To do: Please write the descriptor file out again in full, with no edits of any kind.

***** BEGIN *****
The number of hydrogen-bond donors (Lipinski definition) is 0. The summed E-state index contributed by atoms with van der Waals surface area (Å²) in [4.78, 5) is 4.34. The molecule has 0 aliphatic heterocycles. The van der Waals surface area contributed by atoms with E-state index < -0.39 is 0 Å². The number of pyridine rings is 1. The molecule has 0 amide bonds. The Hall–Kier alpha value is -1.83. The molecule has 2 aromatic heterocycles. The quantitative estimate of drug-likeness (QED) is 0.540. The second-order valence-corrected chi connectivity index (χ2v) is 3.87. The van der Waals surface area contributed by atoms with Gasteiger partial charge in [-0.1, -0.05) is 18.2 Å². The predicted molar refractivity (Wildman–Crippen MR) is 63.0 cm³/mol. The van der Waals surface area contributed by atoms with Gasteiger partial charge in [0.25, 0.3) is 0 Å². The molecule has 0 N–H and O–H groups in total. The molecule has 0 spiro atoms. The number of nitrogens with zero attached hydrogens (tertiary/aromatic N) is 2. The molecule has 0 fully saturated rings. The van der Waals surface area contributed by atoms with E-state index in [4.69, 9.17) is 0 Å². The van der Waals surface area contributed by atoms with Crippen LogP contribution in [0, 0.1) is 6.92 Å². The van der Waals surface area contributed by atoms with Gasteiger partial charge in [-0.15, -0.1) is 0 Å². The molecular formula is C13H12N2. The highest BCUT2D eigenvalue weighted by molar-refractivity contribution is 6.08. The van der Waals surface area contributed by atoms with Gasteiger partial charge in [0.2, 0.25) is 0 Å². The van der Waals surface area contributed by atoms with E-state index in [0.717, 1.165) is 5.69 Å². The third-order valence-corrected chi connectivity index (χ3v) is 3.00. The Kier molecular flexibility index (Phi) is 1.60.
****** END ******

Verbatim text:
The number of hydrogen-bond donors (Lipinski definition) is 0. The summed E-state index contributed by atoms with van der Waals surface area (Å²) in [4.78, 5) is 4.34. The molecule has 0 aliphatic heterocycles. The van der Waals surface area contributed by atoms with E-state index < -0.39 is 0 Å². The number of pyridine rings is 1. The molecule has 0 amide bonds. The Hall–Kier alpha value is -1.83. The molecule has 2 aromatic heterocycles. The quantitative estimate of drug-likeness (QED) is 0.540. The second-order valence-corrected chi connectivity index (χ2v) is 3.87. The van der Waals surface area contributed by atoms with Gasteiger partial charge in [-0.1, -0.05) is 18.2 Å². The predicted molar refractivity (Wildman–Crippen MR) is 63.0 cm³/mol. The van der Waals surface area contributed by atoms with Gasteiger partial charge in [0.25, 0.3) is 0 Å². The molecule has 0 N–H and O–H groups in total. The molecule has 0 spiro atoms. The number of nitrogens with zero attached hydrogens (tertiary/aromatic N) is 2. The molecule has 0 fully saturated rings. The van der Waals surface area contributed by atoms with E-state index in [4.69, 9.17) is 0 Å². The van der Waals surface area contributed by atoms with Crippen LogP contribution in [0, 0.1) is 6.92 Å². The van der Waals surface area contributed by atoms with Gasteiger partial charge in [-0.15, -0.1) is 0 Å². The molecular formula is C13H12N2. The highest BCUT2D eigenvalue weighted by molar-refractivity contribution is 6.08. The van der Waals surface area contributed by atoms with Gasteiger partial charge in [0.2, 0.25) is 0 Å². The van der Waals surface area contributed by atoms with E-state index in [0.717, 1.165) is 5.69 Å². The third-order valence-corrected chi connectivity index (χ3v) is 3.00. The Kier molecular flexibility index (Phi) is 1.60.